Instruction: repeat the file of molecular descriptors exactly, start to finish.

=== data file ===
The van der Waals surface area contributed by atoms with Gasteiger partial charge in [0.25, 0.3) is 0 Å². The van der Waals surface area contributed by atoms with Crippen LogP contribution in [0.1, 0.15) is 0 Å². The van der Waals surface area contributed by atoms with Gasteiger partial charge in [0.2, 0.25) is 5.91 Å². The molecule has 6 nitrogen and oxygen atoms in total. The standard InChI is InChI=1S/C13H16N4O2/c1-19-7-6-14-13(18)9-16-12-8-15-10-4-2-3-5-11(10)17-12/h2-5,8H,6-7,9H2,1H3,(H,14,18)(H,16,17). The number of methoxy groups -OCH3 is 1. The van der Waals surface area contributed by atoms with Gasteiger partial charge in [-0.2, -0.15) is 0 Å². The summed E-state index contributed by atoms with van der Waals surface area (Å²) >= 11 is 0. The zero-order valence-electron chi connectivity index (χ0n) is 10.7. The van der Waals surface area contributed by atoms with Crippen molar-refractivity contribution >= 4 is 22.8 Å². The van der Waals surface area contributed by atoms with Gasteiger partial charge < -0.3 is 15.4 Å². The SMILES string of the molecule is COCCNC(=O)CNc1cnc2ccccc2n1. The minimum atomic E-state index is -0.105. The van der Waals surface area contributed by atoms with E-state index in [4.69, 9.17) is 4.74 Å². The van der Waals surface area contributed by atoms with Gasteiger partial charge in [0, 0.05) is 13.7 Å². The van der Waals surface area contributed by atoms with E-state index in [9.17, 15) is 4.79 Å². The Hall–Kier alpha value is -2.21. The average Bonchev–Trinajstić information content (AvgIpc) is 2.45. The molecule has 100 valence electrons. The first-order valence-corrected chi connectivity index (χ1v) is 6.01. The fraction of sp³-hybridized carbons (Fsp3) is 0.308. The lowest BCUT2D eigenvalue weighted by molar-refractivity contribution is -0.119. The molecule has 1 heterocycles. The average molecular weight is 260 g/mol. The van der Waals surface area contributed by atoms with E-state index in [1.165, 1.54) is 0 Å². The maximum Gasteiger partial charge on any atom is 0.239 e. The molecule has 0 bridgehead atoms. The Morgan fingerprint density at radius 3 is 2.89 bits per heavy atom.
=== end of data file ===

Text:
The van der Waals surface area contributed by atoms with Gasteiger partial charge in [0.25, 0.3) is 0 Å². The van der Waals surface area contributed by atoms with Crippen LogP contribution in [0.1, 0.15) is 0 Å². The van der Waals surface area contributed by atoms with Gasteiger partial charge in [0.2, 0.25) is 5.91 Å². The molecule has 6 nitrogen and oxygen atoms in total. The standard InChI is InChI=1S/C13H16N4O2/c1-19-7-6-14-13(18)9-16-12-8-15-10-4-2-3-5-11(10)17-12/h2-5,8H,6-7,9H2,1H3,(H,14,18)(H,16,17). The number of methoxy groups -OCH3 is 1. The van der Waals surface area contributed by atoms with Gasteiger partial charge in [-0.2, -0.15) is 0 Å². The summed E-state index contributed by atoms with van der Waals surface area (Å²) >= 11 is 0. The zero-order valence-electron chi connectivity index (χ0n) is 10.7. The van der Waals surface area contributed by atoms with Crippen molar-refractivity contribution >= 4 is 22.8 Å². The van der Waals surface area contributed by atoms with Gasteiger partial charge < -0.3 is 15.4 Å². The SMILES string of the molecule is COCCNC(=O)CNc1cnc2ccccc2n1. The minimum atomic E-state index is -0.105. The van der Waals surface area contributed by atoms with E-state index in [4.69, 9.17) is 4.74 Å². The van der Waals surface area contributed by atoms with Gasteiger partial charge in [0, 0.05) is 13.7 Å². The van der Waals surface area contributed by atoms with E-state index in [9.17, 15) is 4.79 Å². The Hall–Kier alpha value is -2.21. The average Bonchev–Trinajstić information content (AvgIpc) is 2.45. The molecule has 100 valence electrons. The first-order valence-corrected chi connectivity index (χ1v) is 6.01. The fraction of sp³-hybridized carbons (Fsp3) is 0.308. The lowest BCUT2D eigenvalue weighted by molar-refractivity contribution is -0.119. The molecule has 1 heterocycles. The average molecular weight is 260 g/mol. The van der Waals surface area contributed by atoms with E-state index in [1.165, 1.54) is 0 Å². The maximum Gasteiger partial charge on any atom is 0.239 e. The molecule has 0 bridgehead atoms. The Morgan fingerprint density at radius 3 is 2.89 bits per heavy atom.